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A 401(k) for homeownership? Colorado housing leaders offer up solutions to affordability problem.

Giving employers a tax break to help workers buy homes could help ease the state’s housing crisis, a group convened by Colorado’s U.S. senators says

A housing development sits under construction off Reese Street, located on the southern end of the town of Silverton on Oct. 1, 2021. (William Woody, Special to The Colorado Sun)
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A 401(k)-type savings program for homeownership, more funding for federal housing support and a national incentive program modeled after a Colorado policy are among the proposals by a group focused on easing the state’s housing crisis. 

The “Housing Affordability Strategy Group,” convened by Colorado’s U.S. Sens. Michael Bennet and John Hickenlooper, both Democrats, has been meeting since August to come up with potential solutions to the housing affordability crunch facing Coloradans and the country.

“Our housing supply and affordability crisis in Colorado is affecting everyone,” the group said in a report to be released on Monday, “from those experiencing homeless, to the nurses, firefighters and teachers who keep our communities running, to the small businesses that serve as the backbone of our state’s local economies and the large corporations that anchor many industries.”

The report observes “symptoms of the crisis everywhere,” noting that 1 in 4 Coloradans are paying more than 30% of their income for housing costs, as mountain towns and rural areas struggle to fill job openings because housing for workers is short. The lack of worker housing triggers a domino effect that can create gaps in important services like child care, making it even harder to attract workers.

The new proposals come as state lawmakers are also debating how to spend nearly $2.6 billion in unspent American Rescue Plan Act dollars for coronavirus recovery and relief, about $400 million which has been set aside for affordable housing initiatives. 

A legislative task force recently finalized recommendations for how that money should be divvied up, with a focus on creating flexible grant and loan programs that local governments, nonprofits and other groups could leverage alongside their own dollars.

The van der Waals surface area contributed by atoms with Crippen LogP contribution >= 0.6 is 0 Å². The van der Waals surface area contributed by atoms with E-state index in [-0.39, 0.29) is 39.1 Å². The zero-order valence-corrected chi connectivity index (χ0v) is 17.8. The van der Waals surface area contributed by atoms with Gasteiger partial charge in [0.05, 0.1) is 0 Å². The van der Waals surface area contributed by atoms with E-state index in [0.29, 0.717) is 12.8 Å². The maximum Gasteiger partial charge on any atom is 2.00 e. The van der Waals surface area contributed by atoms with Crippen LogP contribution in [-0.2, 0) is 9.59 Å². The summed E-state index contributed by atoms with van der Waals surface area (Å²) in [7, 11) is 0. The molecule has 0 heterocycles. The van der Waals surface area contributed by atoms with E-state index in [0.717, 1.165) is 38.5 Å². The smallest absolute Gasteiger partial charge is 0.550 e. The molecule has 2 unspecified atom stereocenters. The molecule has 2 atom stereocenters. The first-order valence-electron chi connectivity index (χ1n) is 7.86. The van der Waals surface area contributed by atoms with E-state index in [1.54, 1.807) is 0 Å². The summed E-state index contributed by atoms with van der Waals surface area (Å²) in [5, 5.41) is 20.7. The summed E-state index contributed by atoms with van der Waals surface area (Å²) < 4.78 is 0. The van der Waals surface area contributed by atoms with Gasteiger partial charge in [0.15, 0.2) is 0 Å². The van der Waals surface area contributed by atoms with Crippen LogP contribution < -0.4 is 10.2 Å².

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Gov. Jared Polis has also submitted his own budget proposal that calls for spending $200 million toward projects to tackle homelessness and $50 million toward a new recovery campus in Denver for unhoused people. 

One idea for making home buying more affordable is to create a 401(k)-type employee savings plan that provides a tax incentive for companies to match employee contributions toward the purchase of a home. Under a 401(k) plan, workers can stash away money for retirement before having to pay taxes on it.

The report also suggests using modular housing, low-cost financing and other incentives to speed development and lower construction costs.

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Better support for people who are homeless and improved emergency housing and support for families before they’re on the brink of losing their homes also are key to tackling the country’s housing crisis, the report said. 

The group is pushing for a national strategy to curb unnecessary evictions by collecting better data on the problem, providing incentives for landlords who partner with local service providers in a way that prevents evictions, and expanding funding for legal counsel and diversion programs. 

Jenn Lopez, who heads up affordable housing consulting firm Project Moxie and is a co-chair of the advisory group, said the group is pushing for “simple things” — more money for federal programs they see as working well.

She highlighted the Housing Choice Voucher Program, often referred to as Section 8, which provides a rent subsidy paid directly to landlords that low-income families, the elderly and disabled can use for a wide range of housing of their choice, not just subsidized housing projects.

“It works really well. We just need a lot more money and a little bit of flexibility,” Lopez said. “An increase in Section 8 would decrease homelessness significantly.”

She also wants to see more flexibility in how these federal programs are administered. Lopez said that in her more than two-decade career working in the affordable housing arena, “this is the first time … at this scale that federal funds state funds have come with not as many strings attached. 

“And so what do you see? You see innovation right now. So one of the big messages from the group was, can we keep going with this idea of less strings, so that we can continue with this creativity and really be able to pivot and provide solutions more quickly to those in need?”

The report also recommended creating federal incentives modeled after Colorado programs launched by House Bill 1271, which passed last year. That measure set up three new programs aimed at offering grant money and other state assistance to local governments to promote more development of affordable housing.

“The federal government alone can’t solve this, the nonprofits can’t address this alone,” said Kelly Brough, the chief strategy officer at Metro State University and former head of the Denver Metro Chamber of Commerce who is also a co-chair of the group. “We need all levels of government, we need for-profit partners as we work on this.”

Members of the group – made up of more than three dozen local government leaders, housing officials, advocates, developers and others — are holding a video conference Monday afternoon to present their recommendations to Bennet and Hickenlooper.



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